New irrigation systems in arid regions benefit farmers but can increase the local malaria risk for more than a decade—which is longer than previously believed—despite intensive and costly use of insecticides, new University of Michigan-led study in northwest India concludes.
The study's findings demonstrate the need to include a strong, binding commitment to finance and implement long-term public health and safety programs when building large-scale irrigation projects, according to the researchers.
"In these dry, fragile ecosystems, where increase in water availability from rainfall is the limiting factor for malaria transmission, irrigation infrastructure can drastically alter mosquito population abundance to levels above the threshold needed to maintain malaria transmission," said lead author and U-M graduate student Andres Baeza, who works in the laboratory of Mercedes Pascual in the Department of Ecology and Evolutionary Biology.
"Our results highlight the need for considering health impacts in the long-term planning, assessment and mitigation of projects related to water resources," Baeza said.
The researchers studied changes in land use and malaria risk around a large irrigation project under construction in a semi-arid area in the northeast part of the Indian state of Gujarat. Water from the project is eventually expected to cover more than 47 million acres and will benefit about a million farmers.
Malaria risk in arid regions often rises when irrigation is introduced, due to increased amounts of standing water that serve as mosquito breeding sites. Globally, the number of people at risk of contracting malaria due to proximity to irrigation canals and related infrastructure has been estimated at 800 million, which represents about 12 percent of the global malaria burden.
Historical evidence shows that after irrigation is introduced into arid locations, the increased malaria risk eventually subsides and that this food versus disease dilemma is a temporary stage on the road to greater prosperity.
The new study demonstrates that this transition phase from high risk to low disease prevalence can last more than a decade. The study is the first to combine satellite imagery of vegetation cover with public health records of malaria cases over a large region to track changes that occur as a mega-irrigation project progresses.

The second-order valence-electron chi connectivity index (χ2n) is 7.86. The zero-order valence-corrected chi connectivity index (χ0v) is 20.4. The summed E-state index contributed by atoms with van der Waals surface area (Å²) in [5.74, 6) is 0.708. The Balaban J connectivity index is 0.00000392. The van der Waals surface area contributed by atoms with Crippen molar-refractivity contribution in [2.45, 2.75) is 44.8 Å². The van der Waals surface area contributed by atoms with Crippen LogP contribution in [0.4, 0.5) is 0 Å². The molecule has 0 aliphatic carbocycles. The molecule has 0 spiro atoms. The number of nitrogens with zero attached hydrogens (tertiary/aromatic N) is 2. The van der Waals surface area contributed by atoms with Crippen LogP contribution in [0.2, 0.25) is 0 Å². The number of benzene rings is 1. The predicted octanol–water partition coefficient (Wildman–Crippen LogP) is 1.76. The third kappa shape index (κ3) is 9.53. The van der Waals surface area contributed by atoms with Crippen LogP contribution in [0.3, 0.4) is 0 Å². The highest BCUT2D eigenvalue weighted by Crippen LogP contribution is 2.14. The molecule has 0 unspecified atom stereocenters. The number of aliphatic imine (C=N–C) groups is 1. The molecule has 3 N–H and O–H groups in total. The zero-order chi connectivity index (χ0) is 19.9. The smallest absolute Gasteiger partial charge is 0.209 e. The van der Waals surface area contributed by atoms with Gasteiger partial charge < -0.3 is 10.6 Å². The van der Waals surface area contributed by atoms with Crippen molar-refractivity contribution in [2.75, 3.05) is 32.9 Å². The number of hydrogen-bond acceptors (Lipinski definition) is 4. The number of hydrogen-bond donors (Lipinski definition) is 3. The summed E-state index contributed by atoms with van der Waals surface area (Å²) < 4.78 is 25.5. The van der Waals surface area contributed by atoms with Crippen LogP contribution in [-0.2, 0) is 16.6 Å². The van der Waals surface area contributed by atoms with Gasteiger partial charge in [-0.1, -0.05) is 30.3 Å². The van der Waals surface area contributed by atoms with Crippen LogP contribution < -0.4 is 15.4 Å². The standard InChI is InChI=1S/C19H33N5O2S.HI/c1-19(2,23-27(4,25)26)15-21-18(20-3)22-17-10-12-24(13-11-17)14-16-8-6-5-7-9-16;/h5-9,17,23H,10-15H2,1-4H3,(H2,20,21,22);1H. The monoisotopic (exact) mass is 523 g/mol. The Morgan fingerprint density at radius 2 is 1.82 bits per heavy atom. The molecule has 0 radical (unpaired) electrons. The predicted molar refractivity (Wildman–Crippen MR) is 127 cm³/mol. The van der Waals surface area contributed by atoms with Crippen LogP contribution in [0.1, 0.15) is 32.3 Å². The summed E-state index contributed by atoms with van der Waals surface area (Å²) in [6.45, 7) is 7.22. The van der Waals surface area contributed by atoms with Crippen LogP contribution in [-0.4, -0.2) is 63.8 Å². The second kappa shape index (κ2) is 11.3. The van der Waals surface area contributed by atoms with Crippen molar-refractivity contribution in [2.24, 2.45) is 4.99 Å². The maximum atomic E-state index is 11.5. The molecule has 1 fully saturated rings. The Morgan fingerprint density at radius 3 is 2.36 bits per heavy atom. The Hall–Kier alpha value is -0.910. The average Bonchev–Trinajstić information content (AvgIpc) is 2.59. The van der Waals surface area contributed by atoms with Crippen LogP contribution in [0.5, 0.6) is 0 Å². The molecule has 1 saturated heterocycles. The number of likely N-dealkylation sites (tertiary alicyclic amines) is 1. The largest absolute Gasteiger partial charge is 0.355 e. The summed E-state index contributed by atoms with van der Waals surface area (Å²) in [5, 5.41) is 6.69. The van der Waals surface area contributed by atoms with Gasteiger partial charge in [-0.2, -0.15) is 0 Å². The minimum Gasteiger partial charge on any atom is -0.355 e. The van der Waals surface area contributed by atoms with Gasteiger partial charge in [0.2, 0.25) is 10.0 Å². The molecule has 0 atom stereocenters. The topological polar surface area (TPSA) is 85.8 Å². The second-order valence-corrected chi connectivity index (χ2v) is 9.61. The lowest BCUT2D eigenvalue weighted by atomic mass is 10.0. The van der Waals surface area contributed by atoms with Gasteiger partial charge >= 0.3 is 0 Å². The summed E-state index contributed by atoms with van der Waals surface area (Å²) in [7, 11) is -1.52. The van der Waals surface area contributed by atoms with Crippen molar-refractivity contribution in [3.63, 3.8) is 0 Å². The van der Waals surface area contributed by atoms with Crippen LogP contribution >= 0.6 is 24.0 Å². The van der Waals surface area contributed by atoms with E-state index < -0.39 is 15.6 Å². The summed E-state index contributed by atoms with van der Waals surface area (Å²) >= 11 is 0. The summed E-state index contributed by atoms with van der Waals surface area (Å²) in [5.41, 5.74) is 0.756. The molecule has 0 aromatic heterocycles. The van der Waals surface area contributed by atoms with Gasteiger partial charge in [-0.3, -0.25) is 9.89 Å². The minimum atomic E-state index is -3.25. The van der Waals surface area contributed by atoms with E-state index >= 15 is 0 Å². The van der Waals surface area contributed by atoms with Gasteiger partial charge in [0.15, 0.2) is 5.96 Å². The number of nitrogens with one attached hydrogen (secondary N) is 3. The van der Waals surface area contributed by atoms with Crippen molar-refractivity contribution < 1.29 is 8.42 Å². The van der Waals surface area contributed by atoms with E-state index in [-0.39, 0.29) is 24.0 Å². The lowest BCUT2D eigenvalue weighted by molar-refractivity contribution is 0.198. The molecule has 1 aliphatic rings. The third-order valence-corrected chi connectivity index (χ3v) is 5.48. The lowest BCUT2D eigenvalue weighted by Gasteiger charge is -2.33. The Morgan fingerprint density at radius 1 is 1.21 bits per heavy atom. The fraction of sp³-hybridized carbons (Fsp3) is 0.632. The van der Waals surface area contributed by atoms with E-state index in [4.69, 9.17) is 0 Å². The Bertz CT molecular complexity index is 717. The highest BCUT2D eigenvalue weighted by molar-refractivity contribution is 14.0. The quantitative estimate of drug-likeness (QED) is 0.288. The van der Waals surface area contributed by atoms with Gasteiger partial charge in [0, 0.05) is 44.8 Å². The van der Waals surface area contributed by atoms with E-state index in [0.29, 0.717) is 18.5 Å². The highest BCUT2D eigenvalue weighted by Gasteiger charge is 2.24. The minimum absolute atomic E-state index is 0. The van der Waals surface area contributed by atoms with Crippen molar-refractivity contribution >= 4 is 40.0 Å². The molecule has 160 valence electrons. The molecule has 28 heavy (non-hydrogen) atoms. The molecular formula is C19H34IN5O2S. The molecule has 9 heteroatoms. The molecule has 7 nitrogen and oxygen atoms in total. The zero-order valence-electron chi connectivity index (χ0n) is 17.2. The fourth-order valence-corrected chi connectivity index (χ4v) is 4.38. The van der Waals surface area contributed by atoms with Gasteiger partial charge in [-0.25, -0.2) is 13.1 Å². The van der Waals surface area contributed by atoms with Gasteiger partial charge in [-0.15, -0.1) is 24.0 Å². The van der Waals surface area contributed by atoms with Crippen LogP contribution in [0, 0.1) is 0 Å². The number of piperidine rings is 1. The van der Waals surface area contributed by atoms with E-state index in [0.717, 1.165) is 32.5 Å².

The findings are scheduled to be published online Aug. 12 in the Proceedings of the National Academy of Sciences.
"By following the changes in malaria incidence, vegetation and socioeconomic data at the level of sub-districts, we identified a transition phase toward sustainable low malaria risk lasting for more than a decade and characterized by an enhanced environmental malaria risk despite intensive mosquito control efforts," said Pascual, the Rosemary Grant Collegiate Professor of Ecology and Evolutionary Biology at U-M and a Howard Hughes Medical Institute Investigator.
Pascual said the findings show that environmental methods for sustainable disease control are urgently needed. Several of these methods—including intermittent irrigation and periodic flushing of canals—have proved to be affordable, effective and feasible to implement at local levels.
"The challenge ahead, then, will be to apply these methods over extensive regions and maintain them for long enough periods," said Pascual, a theoretical ecologist.
Malaria is caused by the Plasmodium parasite, which is transmitted via the bites of infected Anopheles mosquitoes. In the human body, the parasites multiply in the liver and then infect red blood cells.
In the PNAS study, the researchers examined epidemiological data on microscopically confirmed malaria cases from rural areas, some dating back to 1997. Using satellite imagery, the researchers were able to discriminate irrigated crops from non-irrigated crops by their spectral signature.
They were then able to determine how levels of malaria changed as the massive irrigation project progressed. They showed that elevated disease risk—despite heavy use of insecticides—is concentrated in the areas adjacent to the main irrigation canal that have experienced the most pronounced change in irrigation levels in the last decade.
They tied the remote sensing and epidemiological findings to various socioeconomic factors. In general, the high-risk areas had a lower proportion of literate people and more limited access to sources of clean drinking water.
"A better understanding of socioeconomic and ecological differences between recently irrigated and mature irrigation areas could provide the means to reduce the malaria burden and shorten the transition phase," the authors concluded.
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More information: Long-lasting transition toward sustainable elimination of desert malaria under irrigation development, www.pnas.org/cgi/doi/10.1073/pnas.1305728110